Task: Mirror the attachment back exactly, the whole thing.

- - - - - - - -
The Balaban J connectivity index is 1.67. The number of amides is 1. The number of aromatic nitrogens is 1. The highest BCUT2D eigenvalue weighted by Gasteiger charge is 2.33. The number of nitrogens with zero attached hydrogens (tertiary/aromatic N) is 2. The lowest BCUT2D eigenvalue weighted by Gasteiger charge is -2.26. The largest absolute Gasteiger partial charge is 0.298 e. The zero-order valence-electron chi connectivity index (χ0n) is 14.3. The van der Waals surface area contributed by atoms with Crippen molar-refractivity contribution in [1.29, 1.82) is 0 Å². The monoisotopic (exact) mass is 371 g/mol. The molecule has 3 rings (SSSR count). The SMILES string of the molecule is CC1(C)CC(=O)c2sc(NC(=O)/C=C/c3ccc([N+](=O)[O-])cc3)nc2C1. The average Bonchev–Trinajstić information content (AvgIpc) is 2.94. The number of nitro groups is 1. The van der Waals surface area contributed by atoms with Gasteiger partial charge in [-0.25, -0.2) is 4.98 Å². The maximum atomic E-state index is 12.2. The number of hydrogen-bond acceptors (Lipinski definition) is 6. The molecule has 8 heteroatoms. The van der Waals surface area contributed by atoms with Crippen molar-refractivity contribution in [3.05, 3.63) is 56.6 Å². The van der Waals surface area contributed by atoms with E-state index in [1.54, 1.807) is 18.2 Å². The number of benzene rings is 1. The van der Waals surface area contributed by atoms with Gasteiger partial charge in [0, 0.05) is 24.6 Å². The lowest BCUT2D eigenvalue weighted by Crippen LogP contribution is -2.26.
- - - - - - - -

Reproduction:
The Balaban J connectivity index is 1.67. The number of amides is 1. The number of aromatic nitrogens is 1. The highest BCUT2D eigenvalue weighted by Gasteiger charge is 2.33. The number of nitrogens with zero attached hydrogens (tertiary/aromatic N) is 2. The lowest BCUT2D eigenvalue weighted by Gasteiger charge is -2.26. The largest absolute Gasteiger partial charge is 0.298 e. The zero-order valence-electron chi connectivity index (χ0n) is 14.3. The van der Waals surface area contributed by atoms with Crippen molar-refractivity contribution in [1.29, 1.82) is 0 Å². The monoisotopic (exact) mass is 371 g/mol. The molecule has 3 rings (SSSR count). The SMILES string of the molecule is CC1(C)CC(=O)c2sc(NC(=O)/C=C/c3ccc([N+](=O)[O-])cc3)nc2C1. The average Bonchev–Trinajstić information content (AvgIpc) is 2.94. The number of nitro groups is 1. The van der Waals surface area contributed by atoms with Gasteiger partial charge in [-0.25, -0.2) is 4.98 Å². The maximum atomic E-state index is 12.2. The number of hydrogen-bond acceptors (Lipinski definition) is 6. The molecule has 8 heteroatoms. The van der Waals surface area contributed by atoms with Crippen molar-refractivity contribution in [3.05, 3.63) is 56.6 Å². The van der Waals surface area contributed by atoms with E-state index in [1.54, 1.807) is 18.2 Å². The number of benzene rings is 1. The van der Waals surface area contributed by atoms with Gasteiger partial charge in [0, 0.05) is 24.6 Å². The lowest BCUT2D eigenvalue weighted by Crippen LogP contribution is -2.26.